Designing a network is a topic within itself and there is no way we can cover all of it in this single post. Cisco has its own certification path path CCDE for these who want to know more.
Cisco design and implementation guide - old best practices
In a very simplistic view back in the old days a network used to be design similar to the picture below (although it is hard to say when the new era started ;)). Every big network had to have a core, distribution(sometimes called aggregation) and access layer. The network was engineered mainly to help with North to South traffic in the data center or in another words to help get the data out and into the data center.
New cloud friendly data center design best practice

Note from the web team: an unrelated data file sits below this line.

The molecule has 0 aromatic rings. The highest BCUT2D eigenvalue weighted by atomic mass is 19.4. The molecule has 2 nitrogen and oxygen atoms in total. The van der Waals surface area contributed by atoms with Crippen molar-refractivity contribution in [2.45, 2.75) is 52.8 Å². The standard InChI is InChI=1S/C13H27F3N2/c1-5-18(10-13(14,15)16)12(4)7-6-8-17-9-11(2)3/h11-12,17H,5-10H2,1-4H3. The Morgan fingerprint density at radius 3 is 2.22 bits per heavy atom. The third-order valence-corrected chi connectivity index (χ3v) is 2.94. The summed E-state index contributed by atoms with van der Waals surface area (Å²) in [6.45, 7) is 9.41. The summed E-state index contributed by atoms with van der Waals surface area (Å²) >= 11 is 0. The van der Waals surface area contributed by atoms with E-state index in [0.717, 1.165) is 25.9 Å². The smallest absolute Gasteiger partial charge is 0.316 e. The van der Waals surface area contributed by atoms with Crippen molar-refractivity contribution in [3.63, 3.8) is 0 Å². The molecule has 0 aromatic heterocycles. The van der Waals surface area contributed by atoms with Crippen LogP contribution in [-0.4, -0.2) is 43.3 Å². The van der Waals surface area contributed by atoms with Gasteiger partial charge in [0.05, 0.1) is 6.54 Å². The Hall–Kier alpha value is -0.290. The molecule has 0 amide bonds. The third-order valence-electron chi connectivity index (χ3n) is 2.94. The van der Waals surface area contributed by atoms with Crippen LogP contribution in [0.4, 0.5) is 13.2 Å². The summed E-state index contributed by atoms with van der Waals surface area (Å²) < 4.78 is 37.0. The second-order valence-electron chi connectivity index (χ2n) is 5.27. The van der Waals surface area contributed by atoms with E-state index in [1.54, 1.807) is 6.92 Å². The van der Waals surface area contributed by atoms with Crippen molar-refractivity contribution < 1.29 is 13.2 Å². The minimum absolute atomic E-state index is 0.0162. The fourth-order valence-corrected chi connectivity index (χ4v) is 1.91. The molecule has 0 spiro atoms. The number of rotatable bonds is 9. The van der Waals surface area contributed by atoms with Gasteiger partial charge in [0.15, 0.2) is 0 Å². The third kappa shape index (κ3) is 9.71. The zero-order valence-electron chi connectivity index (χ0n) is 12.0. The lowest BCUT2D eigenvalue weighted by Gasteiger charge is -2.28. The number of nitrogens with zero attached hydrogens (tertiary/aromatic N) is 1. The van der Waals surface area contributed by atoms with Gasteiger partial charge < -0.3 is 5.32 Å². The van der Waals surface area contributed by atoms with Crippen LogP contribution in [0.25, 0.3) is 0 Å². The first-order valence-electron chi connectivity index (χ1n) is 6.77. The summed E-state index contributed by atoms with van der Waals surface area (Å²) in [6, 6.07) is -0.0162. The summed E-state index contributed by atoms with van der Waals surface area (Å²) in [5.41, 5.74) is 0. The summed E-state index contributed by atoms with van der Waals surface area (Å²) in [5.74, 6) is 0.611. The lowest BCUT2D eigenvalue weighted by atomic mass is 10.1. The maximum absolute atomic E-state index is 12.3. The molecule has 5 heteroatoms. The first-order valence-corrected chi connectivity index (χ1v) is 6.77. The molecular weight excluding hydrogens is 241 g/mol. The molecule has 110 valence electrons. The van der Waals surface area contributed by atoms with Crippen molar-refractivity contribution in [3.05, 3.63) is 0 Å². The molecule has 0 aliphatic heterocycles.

With the advent and popularization of new networking devises that support layer 2 routing, commonly know as networks fabrics (more info about TRILL and fabric) the network design has shifted in data centers. The way we design the networks today is to maximize the East to West traffic instead of the North to South ( old design above). The purpose of the new network is to allow more efficiently exchange data between the servers within the rack or data center.
They say that a picture is worth more than a thousand words. To help us to visualize how a new data center network/cloud network is designed these demonstration pictures (taken from Cisco document: Cisco Massively Salable Data Center) will shed some more light on it. Please note that we no longer use the core, distribution or access keyword but instead: spine, leaf or superspine to describe the different network layers :).